Star, Vitamin B12 is not a vaccine
While we’re on the subject of vaccines, according to the CDC, the biggest categories of people who are supposed to get Hepatitis A/B vaccines include toddlers and street drug users. If you are routinely hiring enough people fitting those criteria to be considering an on-site vaccination clinic, I’d say wellness isn’t your biggest problem.
Total Wellness is very concerned about “fostering a positive culture in your office.”
And what better way to “foster a positive culture,” and “recruit talented employees to your workforce” so that they can “improve relationships with one another” than by screening the stuffing out of them?
To start with, don’t just ask your “talented employees” that you just “recruited” if they smoke. That would be too easy and obviously they would all lie, right? Isn’t lying exactly what talented employees do the day after you hire them? Of course! And isn’t deceit what a positive culture is all about? Of course! That’s why you have to test their nicotine 7 ways to Sunday.
And if those tests are too easily gamed, here’s another one — just in case a few of those lying, cheating employees manage to pass the first set of tests, a la Lance Armstrong. And we wouldn’t put it past them to game the test. After all, they are “talented.”
When you’re done with nicotine, screen them for body fat. Nothing spells “talented employee” like an absence of body fat.
But wait…there’s more. Total Wellness offers a package of seven additional tests that aren’t recommended by the US Preventive Services Task Force. Now how much would you pay?
A lot, as it turns out (not even including follow-up from false positives). The more inappropriate tests you authorize, the more money they make.
Total Wellness is able to do this through their “partnership with Clinical Reference Laboratory.” Translation: they charge you, send some of the money to this other outfit, and keep the rest.
Let’s go test by test down their list.
First are two sets of tests that the USPSTF doesn’t even bother to evaluate because it would never occur to them that anyone, even a doctor, would use them as a screen.
Chem-20s aren’t even recommended as screens by the doctors who get paid to do them.
No one bothers to recommend against CBC screens…because CBC tests aren’t screens. A CBC is a test that actual doctors, not wellness vendors, order for patients who are not feeling well. Get it? As has been well-established for two decades, it’s not a screen. it’s a test. It’s useful for finding the sources of symptoms in a patient who presents in an actual doctor’s office, not for telling healthy people they’re sick. By analogy, if you think you broke your arm, the doctor might x-ray it. That’s a test. But even the dumbest wellness vendor wouldn’t propose X-raying all your employees as a screen to see if their arms are secretly broken.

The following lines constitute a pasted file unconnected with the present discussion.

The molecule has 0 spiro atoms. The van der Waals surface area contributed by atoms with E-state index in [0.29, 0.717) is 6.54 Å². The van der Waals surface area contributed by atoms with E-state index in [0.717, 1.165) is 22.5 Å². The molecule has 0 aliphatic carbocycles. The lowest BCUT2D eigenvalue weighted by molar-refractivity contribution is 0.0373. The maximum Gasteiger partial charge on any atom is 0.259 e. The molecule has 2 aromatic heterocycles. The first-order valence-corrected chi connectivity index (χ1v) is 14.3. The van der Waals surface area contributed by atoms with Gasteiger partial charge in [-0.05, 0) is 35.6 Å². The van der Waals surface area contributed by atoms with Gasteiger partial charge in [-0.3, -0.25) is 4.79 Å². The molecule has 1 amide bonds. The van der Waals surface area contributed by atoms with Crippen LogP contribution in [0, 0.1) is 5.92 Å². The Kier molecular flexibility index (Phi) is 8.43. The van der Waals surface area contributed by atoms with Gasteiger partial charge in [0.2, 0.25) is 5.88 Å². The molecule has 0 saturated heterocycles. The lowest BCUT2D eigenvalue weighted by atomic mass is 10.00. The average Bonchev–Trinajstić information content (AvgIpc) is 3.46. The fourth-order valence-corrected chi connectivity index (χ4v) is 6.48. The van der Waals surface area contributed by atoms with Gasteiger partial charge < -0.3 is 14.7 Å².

Assuming a CBC were used as a screen, it would be much more potentially hazardous than if a doctor were to do the test. Since apparently Total Wellness doesn’t understand the concept of false positives anyway (a prerequisite for being in the screening business is not understanding false positives), they would likely misinterpret the results.
How did Total Wellness manage to get a license as a wellness vendor without knowing the difference between a screen and a test? Simple — you don’t need a license to be a wellness vendor. That means wellness vendors are allowed to charge employers to perform screens on employees that would get doctors in a lot of trouble if they tried to bill insurers for them.
We’d encourage you to visit their site to see a few more proposed screens that the USPSTF doesn’t recommend doing, like TSH, homocysteine, CRP. But let’s end with the mother lode of the screening industry: screens that the USPSTF specifically recommends not doing, but are very profitable for vendors.
The good news is, Total Wellness isn’t overselling this test. They say it is “possibly an indicator of ovarian cancer cells,” which makes the test literally less than useless, due to the overwhelming number of false positives and false negatives from such a test. That’s why no grownup doctors use it as a screen and that’s why the USPSTF says:
You may say: “Yes, but this ‘D’ recommendation doesn’t apply to women with the BRCA mutation.” Alas, by law, wellness vendors aren’t allowed to ask an employee whether she has a BRCA mutation or any other family history question, dramatically the reducing the already abysmal odds that a screening vendor might do something useful.
Let us close with my favorite test:
Ask vendors why they do it and they’ll say exactly what this one says: this test is “non-invasive and painless.” Sure. In that respect it’s not unlike palm-reading. The more relevant adjective that applies to both: useless.
If you want to get technical, “D” means less-than-useless.
We do like to close on a high note. Total Wellness is right in that this screening program would indeed help your employees “improve relationships with one another.” Forcing your employees to participate in this costly and misanthropic jihad might lead them to use their “talents” to all get together and revolt–just like at Penn State.